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It has long been surmised that Jane Austen, who wrote so brilliantly of romantic relationships yet herself remained unmarried, never knew undying passion. Yet recently, this notion has been turned upside down by several Austen historians who have proposed the possibility of a fervid romance between 20 year-old Jane, fresh off beginning her adult writing career, and the equally young, ambitious and smart Irishman Tom Lefroy. Was it this seemingly brief, deep love affair – with its apparent rapid build-up and heartrending demise -- that inspired the great romantic novels Austen was about to write?

The full truth of what really happened between Austen and Lefroy will never be known. The importance and extent of Austen's true feelings for Lefroy will continue to be hotly debated. And yet, the thrilling notion of Jane Austen in the middle of her own heated, rebellious love story was nearly irresistible to fertile imaginations who saw it as an intriguing jumping off point for a fictional, fun romantic comedy in the Austen spirit.

Thus was born BECOMING JANE, a film that boldy imagines what might have happened if a youthful Jane Austen fell in love. The story not only places Jane at the center of her own courtship story, but merrily and artfully filters characters and elements from each of Austen's six novels into the mix. Bringing a modern sensibility to the story is director Julian Jarrold, who made a rousing feature film debut with the critically admired comedy KINKY BOOTS. The film pairs rising young stars Anne Hathaway, most recently seen starring in the hit comedy THE DEVIL WEARS PRADA, and James McAvoy, who came to the fore in the Oscar®-winning THE LAST KING OF SCOTLAND, as Jane Austen and the man who, perhaps, might have stolen her heart and awakened her still deliciously relevant views on how status, money, family, freedom and true love really work.

There have, of course, been scores of movies drawn from or inspired by Austen's famous books – Emma, Pride and Prejudice, Sense and Sensibility, Persuasion, Northanger Abbey and Mansfield Park – ranging from boldly contemporary comedies to painstaking period adaptations. Indeed, People Magazine recently declared that we are living "in a Jane Austen moment.” As Joan Ray – an Austen scholar, former President of the Jane Austen Society of North America and Professor of English at the University of Colorado, Colorado Springs – notes: "The amazing thing about Jane Austen is that she appeals to pop culture, to academic scholars, and to everyone in between. She's so multi-layered and so in tune with human nature, she can be approached on so many different levels.”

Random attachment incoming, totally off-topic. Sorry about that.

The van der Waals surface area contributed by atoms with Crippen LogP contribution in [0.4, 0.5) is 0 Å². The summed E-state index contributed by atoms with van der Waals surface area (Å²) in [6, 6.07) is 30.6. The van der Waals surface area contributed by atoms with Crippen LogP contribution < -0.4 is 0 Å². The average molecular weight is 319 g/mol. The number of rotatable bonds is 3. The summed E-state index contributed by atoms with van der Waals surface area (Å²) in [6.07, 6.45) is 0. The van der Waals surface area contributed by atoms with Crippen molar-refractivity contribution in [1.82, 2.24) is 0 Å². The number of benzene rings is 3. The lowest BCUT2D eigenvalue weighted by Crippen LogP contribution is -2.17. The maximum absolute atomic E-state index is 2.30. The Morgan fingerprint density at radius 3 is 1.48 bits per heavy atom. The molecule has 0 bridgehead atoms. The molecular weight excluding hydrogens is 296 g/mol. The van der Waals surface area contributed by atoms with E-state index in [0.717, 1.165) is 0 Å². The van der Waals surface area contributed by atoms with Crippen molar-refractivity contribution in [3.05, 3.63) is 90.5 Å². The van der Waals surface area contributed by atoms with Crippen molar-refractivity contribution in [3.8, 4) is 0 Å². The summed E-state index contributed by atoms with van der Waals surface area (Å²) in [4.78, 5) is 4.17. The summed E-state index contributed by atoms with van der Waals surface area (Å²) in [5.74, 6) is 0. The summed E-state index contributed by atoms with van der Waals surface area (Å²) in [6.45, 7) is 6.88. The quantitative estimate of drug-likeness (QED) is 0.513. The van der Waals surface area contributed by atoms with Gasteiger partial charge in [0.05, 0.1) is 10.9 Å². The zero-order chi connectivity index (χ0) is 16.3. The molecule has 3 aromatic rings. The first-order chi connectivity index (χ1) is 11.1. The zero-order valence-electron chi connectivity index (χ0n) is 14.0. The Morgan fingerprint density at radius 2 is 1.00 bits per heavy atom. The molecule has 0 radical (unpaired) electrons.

Yet, suprisingly, Austen herself has never been a cinematic character, until now.

It all began when screenwriter Sarah Williams first learned about the possible serious romance between Austen and Lefroy – and couldn't help but try to envision what might have really gone on between them, behind doors that will always be closed to us more than 200 years later. Williams was aware that there was only a handful of known facts about Austen and Lefroy, which had produced multiple interpretations, ranging from biographer Jon Spence's belief in their sharing a deep and abiding love to others who saw nothing but the couple's enjoying a frivolous flirtation between them. But this open-ended reality would allow Williams, and later co-writer Kevin Hood, the freedom to turn the speculative story of Austen' youthful flirtations into the kind of delightful and dramatically satifsying romantic fiction Austen herself continues to inspire.

Wiliams approached Douglas Rae and Robert Bernstein of Ecosse Films, which had previously won acclaim for the film MRS. BROWN, starring Judi Dench in another unlikely love story between historical figures – that of Queen Victoria, the most powerful woman in the world, and the l

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